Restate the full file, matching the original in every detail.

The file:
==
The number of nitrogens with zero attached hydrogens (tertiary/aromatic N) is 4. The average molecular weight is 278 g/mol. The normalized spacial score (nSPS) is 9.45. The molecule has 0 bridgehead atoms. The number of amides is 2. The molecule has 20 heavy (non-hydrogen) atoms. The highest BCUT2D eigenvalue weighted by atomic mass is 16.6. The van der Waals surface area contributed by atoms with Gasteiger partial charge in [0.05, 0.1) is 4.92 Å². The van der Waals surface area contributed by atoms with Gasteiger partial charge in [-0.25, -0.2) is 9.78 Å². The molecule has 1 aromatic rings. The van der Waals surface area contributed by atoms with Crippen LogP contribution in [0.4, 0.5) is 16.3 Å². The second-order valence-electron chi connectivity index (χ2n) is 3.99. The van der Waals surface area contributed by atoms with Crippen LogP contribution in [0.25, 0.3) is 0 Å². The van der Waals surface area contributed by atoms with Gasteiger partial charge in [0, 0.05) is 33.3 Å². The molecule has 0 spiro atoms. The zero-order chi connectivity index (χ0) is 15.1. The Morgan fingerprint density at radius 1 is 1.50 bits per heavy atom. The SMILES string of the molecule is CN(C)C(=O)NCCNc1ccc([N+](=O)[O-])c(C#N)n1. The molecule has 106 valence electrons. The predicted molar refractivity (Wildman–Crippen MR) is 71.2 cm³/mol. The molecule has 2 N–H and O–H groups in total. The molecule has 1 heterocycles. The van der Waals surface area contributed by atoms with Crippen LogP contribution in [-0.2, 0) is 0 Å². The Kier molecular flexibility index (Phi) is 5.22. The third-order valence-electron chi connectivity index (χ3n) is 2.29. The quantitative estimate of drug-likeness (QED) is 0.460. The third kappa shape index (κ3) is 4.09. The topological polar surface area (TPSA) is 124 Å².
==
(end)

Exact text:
The number of nitrogens with zero attached hydrogens (tertiary/aromatic N) is 4. The average molecular weight is 278 g/mol. The normalized spacial score (nSPS) is 9.45. The molecule has 0 bridgehead atoms. The number of amides is 2. The molecule has 20 heavy (non-hydrogen) atoms. The highest BCUT2D eigenvalue weighted by atomic mass is 16.6. The van der Waals surface area contributed by atoms with Gasteiger partial charge in [0.05, 0.1) is 4.92 Å². The van der Waals surface area contributed by atoms with Gasteiger partial charge in [-0.25, -0.2) is 9.78 Å². The molecule has 1 aromatic rings. The van der Waals surface area contributed by atoms with Crippen LogP contribution in [0.4, 0.5) is 16.3 Å². The second-order valence-electron chi connectivity index (χ2n) is 3.99. The van der Waals surface area contributed by atoms with Crippen LogP contribution in [0.25, 0.3) is 0 Å². The van der Waals surface area contributed by atoms with Gasteiger partial charge in [0, 0.05) is 33.3 Å². The molecule has 0 spiro atoms. The zero-order chi connectivity index (χ0) is 15.1. The Morgan fingerprint density at radius 1 is 1.50 bits per heavy atom. The SMILES string of the molecule is CN(C)C(=O)NCCNc1ccc([N+](=O)[O-])c(C#N)n1. The molecule has 106 valence electrons. The predicted molar refractivity (Wildman–Crippen MR) is 71.2 cm³/mol. The molecule has 2 N–H and O–H groups in total. The molecule has 1 heterocycles. The van der Waals surface area contributed by atoms with Crippen LogP contribution in [-0.2, 0) is 0 Å². The Kier molecular flexibility index (Phi) is 5.22. The third-order valence-electron chi connectivity index (χ3n) is 2.29. The quantitative estimate of drug-likeness (QED) is 0.460. The third kappa shape index (κ3) is 4.09. The topological polar surface area (TPSA) is 124 Å².